AMD drives processor sales growth: new WSA with GF

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Embarrassed by the under-offering, AMD has just shown how it can increase sales of its CPUs by at least 33% in the years to come.

AMD on Thursday evening released details of another amendment to its wafer supply agreement (WSA) with GlobalFoundries. The main focus of the paper is AMD’s confidence in growing its CPU business, as the orders to GlobalFoundries are essentially multiplex orders to TSMC. However, the new WSA may also contain some interesting details.

Overall, AMD is increasing its committed purchases from GlobalFoundries (made using 12nm and 14nm class nodes) from $ 1.6 billion to $ 2.1 billion through 2025, a approximately 30% increase in income. And while that means a decrease per year, given the already known reduction in the price of I / O chips for AMD, the company expects its processor sales (those made by TSMC) to increase by at least. less than 30% in the coming years.

The plan

The amended WSA sets AMD’s minimum annual capacity allocation at GlobalFoundries from December 21 and will run until December 25 at $ 2.1 billion. In comparison, another WSA amendment, signed in May, fixes it at $ 1.6 billion until December 2024. This new agreement therefore increases AMD’s payments to GlobalFoundries by around $ 500 million, which which basically means expected committed request (which multiplexes at TSMC, but given the lack of tariffs, we don’t know the multiplexer).

What products is AMD getting from GlobalFoundries now that most of its high-end compute silicon comes from TSMC? The ingredients of its high-end CPU products include an input / output matrix (IOD), which basically means all high-end AMD EPYC and AMD Ryzen processors with an I / O matrix. Still, there is some math that comes into play.

The ongoing contract between AMD and GlobalFoundries means chip designers pay around $ 533 million per year. With the new amendment signed in May, AMD is expected to pay $ 506 million per year, a decrease. But another part of the pact comes into play as “the parties agreed to new annual wafer price and purchase targets for the years 2022 to 2025, and changed the prepayments accepted by AMD to GF for these pads in 2022 and 2023.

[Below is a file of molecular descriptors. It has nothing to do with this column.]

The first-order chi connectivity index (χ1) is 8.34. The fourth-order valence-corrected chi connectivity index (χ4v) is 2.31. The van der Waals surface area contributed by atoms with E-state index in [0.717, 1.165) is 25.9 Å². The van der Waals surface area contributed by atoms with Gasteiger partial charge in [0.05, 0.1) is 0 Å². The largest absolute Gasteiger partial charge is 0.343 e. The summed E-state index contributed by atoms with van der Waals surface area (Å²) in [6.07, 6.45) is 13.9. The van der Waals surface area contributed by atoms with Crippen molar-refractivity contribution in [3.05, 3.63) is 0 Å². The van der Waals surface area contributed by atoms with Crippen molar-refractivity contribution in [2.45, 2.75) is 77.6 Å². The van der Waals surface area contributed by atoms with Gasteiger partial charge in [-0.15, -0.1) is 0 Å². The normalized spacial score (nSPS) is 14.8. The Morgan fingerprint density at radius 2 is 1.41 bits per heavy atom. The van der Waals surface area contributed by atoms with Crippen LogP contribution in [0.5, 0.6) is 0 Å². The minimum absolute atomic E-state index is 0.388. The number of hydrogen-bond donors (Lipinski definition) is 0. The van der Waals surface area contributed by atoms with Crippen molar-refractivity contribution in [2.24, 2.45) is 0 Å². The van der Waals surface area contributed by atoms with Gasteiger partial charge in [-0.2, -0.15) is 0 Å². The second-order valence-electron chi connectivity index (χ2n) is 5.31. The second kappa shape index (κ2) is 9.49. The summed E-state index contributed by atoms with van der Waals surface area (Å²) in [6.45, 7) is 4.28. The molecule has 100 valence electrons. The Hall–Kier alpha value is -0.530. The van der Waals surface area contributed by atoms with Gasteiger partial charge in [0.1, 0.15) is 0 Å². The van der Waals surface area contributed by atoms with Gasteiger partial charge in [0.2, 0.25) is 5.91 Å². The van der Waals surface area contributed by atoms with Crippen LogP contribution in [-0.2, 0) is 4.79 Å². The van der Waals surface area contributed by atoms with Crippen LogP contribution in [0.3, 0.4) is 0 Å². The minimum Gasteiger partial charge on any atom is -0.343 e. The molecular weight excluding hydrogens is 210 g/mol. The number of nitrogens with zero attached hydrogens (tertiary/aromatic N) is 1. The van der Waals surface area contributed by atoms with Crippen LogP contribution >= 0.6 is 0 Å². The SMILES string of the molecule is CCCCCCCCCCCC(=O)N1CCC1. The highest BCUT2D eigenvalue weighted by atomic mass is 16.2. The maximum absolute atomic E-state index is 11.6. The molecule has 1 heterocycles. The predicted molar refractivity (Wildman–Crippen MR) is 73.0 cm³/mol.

With these calculations in place, AMD is increasing its projected CPU output or reducing its cost per CPU. Either way, a victory for AMD.

The full text of AMD’s press release covering the amendment submitted by the two companies to the SEC reads as follows:

The text

Advanced Micro Devices, Inc. (the “Company”) has entered into the First Amendment (the “Amendment”) to its Amended and Restated Seventh Amendment to the Wafer Supply Agreement (the “A&R Seventh Amendment”) with GlobalFoundries (GF) to extend GF’s capacity commitment and tranche pricing to the company.

The Amendment modifies certain terms of the Platelet Supply Agreement applicable to purchases of platelets at the 12nm and 14nm technology nodes by the Company for the period beginning December 23, 2021 and continuing until December 31, 2025. GF a agreed to increase the minimum annual capacity allocation amount to the Company for the years 2022 to 2025. In addition, the parties have agreed on new annual pricing and wafer purchase targets for the years 2022 to 2025, and have amended the prepayments agreed by the Company to GF for these wafers in 2022 and 2023.

The amendment does not affect any of the previous exclusivity commitments that were removed under the Seventh A&R Amendment. The Company continues to have complete flexibility to contract with any wafer foundry for all products manufactured at any technology node. The company currently estimates that it will purchase around $ 2.1 billion in total wafers from GF for the years 2022 to 2025 under the Amendment.

The foregoing description is not complete and is qualified in its entirety by reference to the Amendment, a copy of which will be filed with the Company’s Annual Report on Form 10-K.

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